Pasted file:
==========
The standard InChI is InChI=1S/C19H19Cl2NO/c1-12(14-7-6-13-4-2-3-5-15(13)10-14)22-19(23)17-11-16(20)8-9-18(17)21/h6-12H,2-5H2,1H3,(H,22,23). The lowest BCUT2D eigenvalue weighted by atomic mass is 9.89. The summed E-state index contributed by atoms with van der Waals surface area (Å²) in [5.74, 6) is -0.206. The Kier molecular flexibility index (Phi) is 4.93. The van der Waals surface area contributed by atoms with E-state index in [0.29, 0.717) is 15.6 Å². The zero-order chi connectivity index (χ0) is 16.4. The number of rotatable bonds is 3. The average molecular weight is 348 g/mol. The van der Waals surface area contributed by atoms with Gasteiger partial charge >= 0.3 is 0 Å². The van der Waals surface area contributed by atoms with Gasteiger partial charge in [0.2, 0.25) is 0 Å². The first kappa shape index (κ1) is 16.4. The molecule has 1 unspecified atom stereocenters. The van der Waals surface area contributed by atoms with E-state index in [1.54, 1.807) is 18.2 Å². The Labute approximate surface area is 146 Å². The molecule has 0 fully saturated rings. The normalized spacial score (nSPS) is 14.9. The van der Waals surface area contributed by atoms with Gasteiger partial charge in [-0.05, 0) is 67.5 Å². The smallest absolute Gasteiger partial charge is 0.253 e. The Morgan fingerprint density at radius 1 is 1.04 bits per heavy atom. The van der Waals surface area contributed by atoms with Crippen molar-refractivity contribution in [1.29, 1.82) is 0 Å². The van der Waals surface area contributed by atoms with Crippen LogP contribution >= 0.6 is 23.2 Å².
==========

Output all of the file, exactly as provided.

The standard InChI is InChI=1S/C19H19Cl2NO/c1-12(14-7-6-13-4-2-3-5-15(13)10-14)22-19(23)17-11-16(20)8-9-18(17)21/h6-12H,2-5H2,1H3,(H,22,23). The lowest BCUT2D eigenvalue weighted by atomic mass is 9.89. The summed E-state index contributed by atoms with van der Waals surface area (Å²) in [5.74, 6) is -0.206. The Kier molecular flexibility index (Phi) is 4.93. The van der Waals surface area contributed by atoms with E-state index in [0.29, 0.717) is 15.6 Å². The zero-order chi connectivity index (χ0) is 16.4. The number of rotatable bonds is 3. The average molecular weight is 348 g/mol. The van der Waals surface area contributed by atoms with Gasteiger partial charge >= 0.3 is 0 Å². The van der Waals surface area contributed by atoms with Gasteiger partial charge in [0.2, 0.25) is 0 Å². The first kappa shape index (κ1) is 16.4. The molecule has 1 unspecified atom stereocenters. The van der Waals surface area contributed by atoms with E-state index in [1.54, 1.807) is 18.2 Å². The Labute approximate surface area is 146 Å². The molecule has 0 fully saturated rings. The normalized spacial score (nSPS) is 14.9. The van der Waals surface area contributed by atoms with Gasteiger partial charge in [-0.05, 0) is 67.5 Å². The smallest absolute Gasteiger partial charge is 0.253 e. The Morgan fingerprint density at radius 1 is 1.04 bits per heavy atom. The van der Waals surface area contributed by atoms with Crippen molar-refractivity contribution in [1.29, 1.82) is 0 Å². The van der Waals surface area contributed by atoms with Crippen LogP contribution >= 0.6 is 23.2 Å².